Now here we are essentially three years after I initially wrote the post and I have new keyboard critics rolling up to tell me how to be.

First there was the woman who told me I was an awful and angry person because I guess in her mind I slandered Juice Plus and other direct marketing pyramid sales gigs.

Then today there was the woman who as a fellow survivor essentially wanted me to hear HER opinion but she was far too busy to hear anything I might say in return.

Umm honey? Life doesn’t work that way and well it is my blog and I still think you are wrong.

And as for Juice Plus, in the end there are no magic bullets. And the fact that so many of the people who sell it basically say how it helps cure cancer and helps prevent cancer when there is nothing legitimate to back it up and they insist a supplement is in fact not a supplement because it’s a marketing ploy? Well, yeah, I still find all of that troubling.

These are my opinions based on my own personal research. Do your own before you give money, buy products, or take the advice of a non-medical/oncology professional.

If my doctors weren’t so careful with me, I never would have known about the fact radiation treatment gave me hypothyroidism.  If my doctors weren’t so careful with me, I might not have found out I had squamous cell skin cancer.

I work with my doctors and I believe in a combination of eastern and western medical practices.  What I don’t believe so much in are direct marketing programs like Juice Plus. I will not apologize for that.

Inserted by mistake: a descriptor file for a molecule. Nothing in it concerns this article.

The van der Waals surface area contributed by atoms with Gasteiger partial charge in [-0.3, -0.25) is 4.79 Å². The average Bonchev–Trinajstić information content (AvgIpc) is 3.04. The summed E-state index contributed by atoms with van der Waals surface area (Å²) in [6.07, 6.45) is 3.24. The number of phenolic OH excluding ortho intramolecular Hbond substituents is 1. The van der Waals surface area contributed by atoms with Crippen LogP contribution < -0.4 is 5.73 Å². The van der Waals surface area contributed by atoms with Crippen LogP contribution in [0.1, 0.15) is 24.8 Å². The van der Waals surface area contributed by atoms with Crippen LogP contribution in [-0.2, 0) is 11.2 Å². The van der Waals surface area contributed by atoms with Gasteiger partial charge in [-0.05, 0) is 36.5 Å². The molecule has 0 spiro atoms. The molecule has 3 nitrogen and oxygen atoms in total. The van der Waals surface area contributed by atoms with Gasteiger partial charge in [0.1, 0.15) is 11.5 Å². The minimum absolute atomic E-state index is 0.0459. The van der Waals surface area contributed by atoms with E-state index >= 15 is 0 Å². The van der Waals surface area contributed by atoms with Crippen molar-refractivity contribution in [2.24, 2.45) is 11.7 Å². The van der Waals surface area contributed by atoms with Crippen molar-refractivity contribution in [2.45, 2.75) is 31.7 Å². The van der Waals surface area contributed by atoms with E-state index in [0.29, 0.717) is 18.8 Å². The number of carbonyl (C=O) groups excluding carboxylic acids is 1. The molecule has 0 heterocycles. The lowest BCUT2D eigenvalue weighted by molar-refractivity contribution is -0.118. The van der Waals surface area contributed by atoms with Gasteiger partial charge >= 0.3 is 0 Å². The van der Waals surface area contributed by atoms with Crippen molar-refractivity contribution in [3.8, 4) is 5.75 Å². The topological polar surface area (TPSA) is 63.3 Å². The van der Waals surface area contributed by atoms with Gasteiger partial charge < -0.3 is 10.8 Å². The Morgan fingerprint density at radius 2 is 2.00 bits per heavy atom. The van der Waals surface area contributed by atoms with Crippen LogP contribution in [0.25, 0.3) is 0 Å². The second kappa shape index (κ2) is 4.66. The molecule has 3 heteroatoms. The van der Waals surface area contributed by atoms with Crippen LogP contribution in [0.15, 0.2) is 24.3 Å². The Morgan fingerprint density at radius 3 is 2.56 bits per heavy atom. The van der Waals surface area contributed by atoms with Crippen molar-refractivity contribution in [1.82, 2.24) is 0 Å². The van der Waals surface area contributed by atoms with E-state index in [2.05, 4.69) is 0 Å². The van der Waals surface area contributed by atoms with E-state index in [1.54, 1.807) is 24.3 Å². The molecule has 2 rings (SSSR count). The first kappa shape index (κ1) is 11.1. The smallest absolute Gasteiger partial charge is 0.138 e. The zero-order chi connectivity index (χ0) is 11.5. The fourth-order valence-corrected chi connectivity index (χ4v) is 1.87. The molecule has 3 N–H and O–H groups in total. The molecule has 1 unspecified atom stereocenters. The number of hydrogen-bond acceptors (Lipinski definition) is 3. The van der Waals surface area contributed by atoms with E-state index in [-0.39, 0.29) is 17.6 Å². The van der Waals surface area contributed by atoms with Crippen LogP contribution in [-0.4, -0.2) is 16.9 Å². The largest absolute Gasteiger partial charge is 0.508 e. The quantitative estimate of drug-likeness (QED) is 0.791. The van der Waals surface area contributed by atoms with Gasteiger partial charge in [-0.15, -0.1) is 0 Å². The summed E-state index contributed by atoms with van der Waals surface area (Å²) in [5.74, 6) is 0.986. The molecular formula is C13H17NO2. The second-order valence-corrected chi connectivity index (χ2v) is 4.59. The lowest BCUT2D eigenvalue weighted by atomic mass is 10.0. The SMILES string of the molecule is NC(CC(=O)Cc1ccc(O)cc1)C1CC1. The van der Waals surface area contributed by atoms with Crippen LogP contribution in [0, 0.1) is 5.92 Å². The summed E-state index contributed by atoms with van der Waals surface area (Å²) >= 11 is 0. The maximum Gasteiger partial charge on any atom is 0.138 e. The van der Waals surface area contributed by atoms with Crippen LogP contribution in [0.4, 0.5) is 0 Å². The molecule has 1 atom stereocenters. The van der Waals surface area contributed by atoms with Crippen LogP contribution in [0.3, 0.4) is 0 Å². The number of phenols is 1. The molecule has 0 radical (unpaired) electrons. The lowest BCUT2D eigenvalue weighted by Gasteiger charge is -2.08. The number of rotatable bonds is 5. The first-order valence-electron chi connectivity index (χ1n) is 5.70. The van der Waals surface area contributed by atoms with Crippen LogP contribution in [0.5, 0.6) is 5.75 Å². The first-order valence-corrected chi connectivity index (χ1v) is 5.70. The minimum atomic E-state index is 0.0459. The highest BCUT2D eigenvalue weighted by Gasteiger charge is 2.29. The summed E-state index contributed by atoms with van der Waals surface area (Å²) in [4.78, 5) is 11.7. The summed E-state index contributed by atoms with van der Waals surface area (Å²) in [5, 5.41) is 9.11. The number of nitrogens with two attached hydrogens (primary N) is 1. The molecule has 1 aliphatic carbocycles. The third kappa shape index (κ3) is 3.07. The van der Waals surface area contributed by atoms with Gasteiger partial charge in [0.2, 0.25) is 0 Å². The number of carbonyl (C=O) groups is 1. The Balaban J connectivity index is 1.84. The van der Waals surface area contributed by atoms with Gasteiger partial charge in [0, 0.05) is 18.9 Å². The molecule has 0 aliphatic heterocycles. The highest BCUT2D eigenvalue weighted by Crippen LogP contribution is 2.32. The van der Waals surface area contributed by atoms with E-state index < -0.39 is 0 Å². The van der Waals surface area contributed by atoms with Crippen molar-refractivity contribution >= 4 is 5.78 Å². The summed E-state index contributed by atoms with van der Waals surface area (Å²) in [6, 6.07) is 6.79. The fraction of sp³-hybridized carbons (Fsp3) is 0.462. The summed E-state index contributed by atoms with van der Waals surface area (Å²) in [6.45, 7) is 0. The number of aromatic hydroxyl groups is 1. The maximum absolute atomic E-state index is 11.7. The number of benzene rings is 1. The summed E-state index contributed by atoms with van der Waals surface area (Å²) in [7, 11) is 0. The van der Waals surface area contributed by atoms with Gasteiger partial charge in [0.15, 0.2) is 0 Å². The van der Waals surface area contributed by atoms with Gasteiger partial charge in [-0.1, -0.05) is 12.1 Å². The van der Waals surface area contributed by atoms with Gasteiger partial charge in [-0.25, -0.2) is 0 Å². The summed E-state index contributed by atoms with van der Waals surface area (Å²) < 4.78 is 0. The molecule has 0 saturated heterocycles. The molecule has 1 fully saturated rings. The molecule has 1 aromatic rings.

None of you have to read this blog.  But some of you seem to be missing the point that it is in the end my blog and my breast cancer journey.

Peace out.

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merry christmas eve from survivorland

Cancer free.

Still.

Seven and a half years. Trust me I count my blessings. I am one of the lucky ones.

I have friends who live with MBC, otherwise known as Metastatic Breast Cancer. These women are my heroes, my inspiration. They live their lives to the fullest, and show the rest of us what it is to survive. They are amazing and wonderful and strong. Even when treatment leaves them sapped of energy on occasion, they rise.

It is still a complicated relationship that I have with breast cancer. Some days it’s all warrior girl “F cancer”, and some days a lot more vulnerable. Cancer is something you can move past if you are so blessed, but it doesn’t necessarily move past you. There is that emotional component. And it lurks, playing peek a boo when it so chooses.